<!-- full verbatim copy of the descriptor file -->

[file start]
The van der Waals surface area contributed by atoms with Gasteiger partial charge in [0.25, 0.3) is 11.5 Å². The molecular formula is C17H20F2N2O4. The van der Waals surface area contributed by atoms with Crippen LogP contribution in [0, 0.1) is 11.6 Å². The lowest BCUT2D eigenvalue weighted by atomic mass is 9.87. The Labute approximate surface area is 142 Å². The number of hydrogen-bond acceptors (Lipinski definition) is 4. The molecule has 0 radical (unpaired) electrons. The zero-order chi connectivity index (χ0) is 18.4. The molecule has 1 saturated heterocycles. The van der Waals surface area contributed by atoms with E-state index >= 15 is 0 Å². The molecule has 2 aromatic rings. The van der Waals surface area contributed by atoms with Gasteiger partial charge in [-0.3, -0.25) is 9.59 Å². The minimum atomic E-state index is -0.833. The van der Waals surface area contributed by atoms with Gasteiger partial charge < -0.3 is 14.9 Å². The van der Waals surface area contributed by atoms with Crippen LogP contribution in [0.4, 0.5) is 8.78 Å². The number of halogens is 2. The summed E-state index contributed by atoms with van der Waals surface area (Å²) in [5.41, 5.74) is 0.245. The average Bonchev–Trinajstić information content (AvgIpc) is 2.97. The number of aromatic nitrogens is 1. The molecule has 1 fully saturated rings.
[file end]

The van der Waals surface area contributed by atoms with Gasteiger partial charge in [0.25, 0.3) is 11.5 Å². The molecular formula is C17H20F2N2O4. The van der Waals surface area contributed by atoms with Crippen LogP contribution in [0, 0.1) is 11.6 Å². The lowest BCUT2D eigenvalue weighted by atomic mass is 9.87. The Labute approximate surface area is 142 Å². The number of hydrogen-bond acceptors (Lipinski definition) is 4. The molecule has 0 radical (unpaired) electrons. The zero-order chi connectivity index (χ0) is 18.4. The molecule has 1 saturated heterocycles. The van der Waals surface area contributed by atoms with E-state index >= 15 is 0 Å². The molecule has 2 aromatic rings. The van der Waals surface area contributed by atoms with Gasteiger partial charge in [-0.3, -0.25) is 9.59 Å². The minimum atomic E-state index is -0.833. The van der Waals surface area contributed by atoms with Gasteiger partial charge < -0.3 is 14.9 Å². The van der Waals surface area contributed by atoms with Crippen LogP contribution in [0.4, 0.5) is 8.78 Å². The number of halogens is 2. The summed E-state index contributed by atoms with van der Waals surface area (Å²) in [5.41, 5.74) is 0.245. The average Bonchev–Trinajstić information content (AvgIpc) is 2.97. The number of aromatic nitrogens is 1. The molecule has 1 fully saturated rings.